U.S. District Court Judge Alison Nathan declined today to grant Aereo’s emergency motion to be defined as a kind of cable company — even after it said yesterday that it “will likely not survive” without a quick determination because it is “figuratively bleeding to death.” CEO Chet Kanojia warned that he’s spending about $1M a month. Without help from the court, he said, the streaming service “will not be able to generate additional revenue or additional investments.” That means “the company simply will not be able to survive and the substantial investment of time, effort, and money will be irretrievably lost.”
Aereo wants to be deemed a cable company so it can qualify for a so-called compulsory license from the U.S. Copyright Office. That would enable it to pay a relatively low, government determined fee to retransmit broadcast programming. The U.S. Supreme Court ruled in June that Aereo could not stream broadcasters’ over-the-air fare without payment, in part because it seemed to resemble cable companies that are required to pay.
But Nathan says today that Aereo’s request for an emergency decision “jumped the gun.” She will follow a longer course to determine the company’s fate. Plaintiffs have two weeks to offer a proposed order in light of the Supreme Court ruling. Aereo has up to two weeks to reply. And broadcasters can reply a week later.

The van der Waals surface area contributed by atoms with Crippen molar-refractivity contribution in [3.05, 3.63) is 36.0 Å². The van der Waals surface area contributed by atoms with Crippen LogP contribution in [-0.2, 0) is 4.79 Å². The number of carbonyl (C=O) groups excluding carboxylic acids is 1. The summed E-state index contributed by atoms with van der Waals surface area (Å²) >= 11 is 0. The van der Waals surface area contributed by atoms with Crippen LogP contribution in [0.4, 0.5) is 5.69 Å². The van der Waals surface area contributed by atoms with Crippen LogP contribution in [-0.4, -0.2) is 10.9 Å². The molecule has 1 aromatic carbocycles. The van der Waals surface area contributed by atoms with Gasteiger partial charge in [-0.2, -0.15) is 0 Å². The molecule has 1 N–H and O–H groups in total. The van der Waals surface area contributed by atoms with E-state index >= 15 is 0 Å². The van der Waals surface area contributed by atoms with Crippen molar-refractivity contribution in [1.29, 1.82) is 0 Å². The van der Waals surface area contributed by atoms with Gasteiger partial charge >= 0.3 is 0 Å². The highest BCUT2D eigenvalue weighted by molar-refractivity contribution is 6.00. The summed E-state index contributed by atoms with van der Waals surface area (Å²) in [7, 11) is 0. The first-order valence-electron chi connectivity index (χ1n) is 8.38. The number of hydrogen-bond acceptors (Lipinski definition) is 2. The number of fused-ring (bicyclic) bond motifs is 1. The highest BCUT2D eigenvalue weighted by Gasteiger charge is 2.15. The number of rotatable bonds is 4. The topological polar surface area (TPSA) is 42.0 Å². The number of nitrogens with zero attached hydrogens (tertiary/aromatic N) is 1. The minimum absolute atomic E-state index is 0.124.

Aereo declined to comment.
A delay could be important. In asking for an emergency ruling, Kanojia said Aereo would be “immediately, irreparably, and gravely harmed” without one because it is “incurring staggering costs without accruing any revenue.” The company suspended its service after the Supreme Court decision. It disclosed yesterday that it has more than 100 employees whose jobs would be in jeopardy. It also has “significant continuing obligations” linked to data centers it has built in more than a dozen cities including Boston, Atlanta, Dallas, and Houston.
He added that Aereo had spent more than $17M through mid-2012, when the District Court denied broadcasters’ request for an injunction to stop the service from doing business. Since then it has spent “tens of millions of dollars more on continued operations and expansion.” At the end of 2013 Aereo had 77,596 subscribers, it told the Copyright Office.
Yesterday, Barry Diller’s IAC took a $66.6M charge for “write-downs of certain investments,” which include Aereo.